Category Archives: Philosophy


This is my third book I’ve read by this author. None have been duds.

My interview with the author on his terrific book about Madison’s political philosophy can be found here:

Staying Home on Election Day? What would James Madison Say?

And my review of Garrett Sheldon’s memoir can be found here:


In The New History of Political Theory, Sheldon ably covers the political waterfront with brief, but meaty chapters on twenty key figures from Socrates to John Rawls. These twenty are covered in a little over 200 pages but be assured that the author presses much into this terrific book. I can report that my marginal notes almost equaled the number of pages in this book.

Early on, Sheldon poses this critical question, “Is man naturally social or naturally solitary?” Much hangs on how we answer that question, not only for our own lives, but also for the societies we want to inhabit. If we are social, and my vote is decidedly in the affirmative, then we need to be about the kind of community building that reflects that priority.

I just read Jesse Norman’s terrific, intellectual biography of Edmund Burke. I am happy to say that Sheldon has a chapter on Burke. Burke equally chided both those on the left and right that they had forgotten how important so-called social issues and interactions are in governing well.

Sheldon’s book is more than a primer on political philosophy. It thoughtfully forces us to wrestle with issues of grand significance. What is the nature of humans? Are we naturally good? And much more.

I often say that we Christians are more beholden to John Locke than John Calvin. Let Sheldon clarify why this may be the case. Being instructed by a master teacher and careful scholar will be time well spent.



There is a good chance that your assumptions about philosophy are mostly wrong. There is even a better chance that you believe little to no “practical” benefits come from thinking philosophically.

Well, Ross Inman is here to gently correct you on both counts.

In short compass (173 pages) Inman packs a lot in. He writing is consistently clear, and he offers wonderful illustrations along the way to drive his points home.

Inman is an enthusiastic salesman for the glories of thinking and living with a philosophical bent.

This is a wonderful book and a delight to read. I will be recommending it with gusto.


I have read many books by Peter Kreeft. His writing is always clear, informed, makes wonderful connections, and he peppers important truths with his signature humor.

This four-volume set is a marvel. Word on Fire puts together beautifully designed books, and it is on vivid display in this work.

I have already encouraged friends to pick up this set. Indeed, I am beginning a weekly discussion with a friend over its contents.

If you want to learn from a master communicator about matters of the utmost importance, then these volumes are highly recommended.


I recently heard an incredible interview with a philosopher on the nature of time. She teaches at Notre Dame but check out how she combines both your loves in her Twitter description. Since our oldest still loves Legos and the younger brother loves philosophy, it was wonderful to see both together!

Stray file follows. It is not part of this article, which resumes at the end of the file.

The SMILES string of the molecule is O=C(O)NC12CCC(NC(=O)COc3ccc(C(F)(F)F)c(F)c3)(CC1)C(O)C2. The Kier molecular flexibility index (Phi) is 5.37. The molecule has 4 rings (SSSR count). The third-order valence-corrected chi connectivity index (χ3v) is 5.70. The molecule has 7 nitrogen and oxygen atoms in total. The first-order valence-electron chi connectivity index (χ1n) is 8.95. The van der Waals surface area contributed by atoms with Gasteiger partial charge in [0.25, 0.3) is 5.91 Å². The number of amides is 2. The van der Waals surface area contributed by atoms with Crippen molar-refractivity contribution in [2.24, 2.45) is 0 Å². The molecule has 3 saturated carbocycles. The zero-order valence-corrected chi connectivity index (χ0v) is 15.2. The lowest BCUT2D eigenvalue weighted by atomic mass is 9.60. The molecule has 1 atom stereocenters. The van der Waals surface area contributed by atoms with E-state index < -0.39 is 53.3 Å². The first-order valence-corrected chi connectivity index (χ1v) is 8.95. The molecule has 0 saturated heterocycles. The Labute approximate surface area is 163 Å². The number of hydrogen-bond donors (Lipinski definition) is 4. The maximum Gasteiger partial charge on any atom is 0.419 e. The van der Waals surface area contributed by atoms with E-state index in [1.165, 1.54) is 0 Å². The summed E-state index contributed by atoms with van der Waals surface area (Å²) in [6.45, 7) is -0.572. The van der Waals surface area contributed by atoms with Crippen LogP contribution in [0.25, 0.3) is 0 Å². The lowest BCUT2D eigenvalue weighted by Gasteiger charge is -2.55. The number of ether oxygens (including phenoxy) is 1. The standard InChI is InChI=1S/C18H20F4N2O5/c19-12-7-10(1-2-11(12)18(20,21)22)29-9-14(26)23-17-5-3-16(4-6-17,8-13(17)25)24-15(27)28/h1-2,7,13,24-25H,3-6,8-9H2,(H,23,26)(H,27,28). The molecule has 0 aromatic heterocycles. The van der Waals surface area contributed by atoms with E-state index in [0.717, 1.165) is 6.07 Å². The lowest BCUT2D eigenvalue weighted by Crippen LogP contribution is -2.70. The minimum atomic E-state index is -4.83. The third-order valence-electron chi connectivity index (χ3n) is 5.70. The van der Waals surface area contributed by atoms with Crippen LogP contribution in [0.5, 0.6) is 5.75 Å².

Meghan Sullivan
Philosopher, Fellow Traveler, Lego Enthusiast


This is a terrific introduction to the thought of Michel Foucault. When I say “introduction” that certainly does not mean this is an easy read. Watkin does make his extensive learning more accessible, but Foucault is not the easiest person in the world to comprehend.

I knew a bit about Foucault from other books but had not read him directly. Watkin does a good job of laying out several of the critical ideas to Foucault’s thought.

In the second half of the book the author does a stellar job of showing how the Christian faith best responds to Foucault.


A terrific introduction to the similarities and differences between Paul and other philosophers.

I have been interested especially in how Christianity interacted with Stoicism. This book has much to offer in that regard. The various contributions are balanced and wise.

Recently, I interviewed C. Kavin Rowe on his influential book, One True Life. There is an entire chapter in Paul and the Giants of Philosophy dedicated to looking at the strengths and potential weaknesses of Rowe’s book. That chapter alone made this book a worthwhile read.


I read a lot of history.  Usually, I have to read long books (400 pages plus) to get as much insight as this much shorter one by Gregg.  In only 166 pages the author gives intellectual insights on every page.  It is a feast for both heart and mind.

The writing is clear and compelling.  Gregg knows the flow of Western ideas very well.  He communicates with ease some of the main currents of thought.

It is rare that the number of my markings (or marginalia) exceeds the number of the pages of a book I have read, but this is one of those rare times.

I highly recommend this balanced and beautifully conceived book!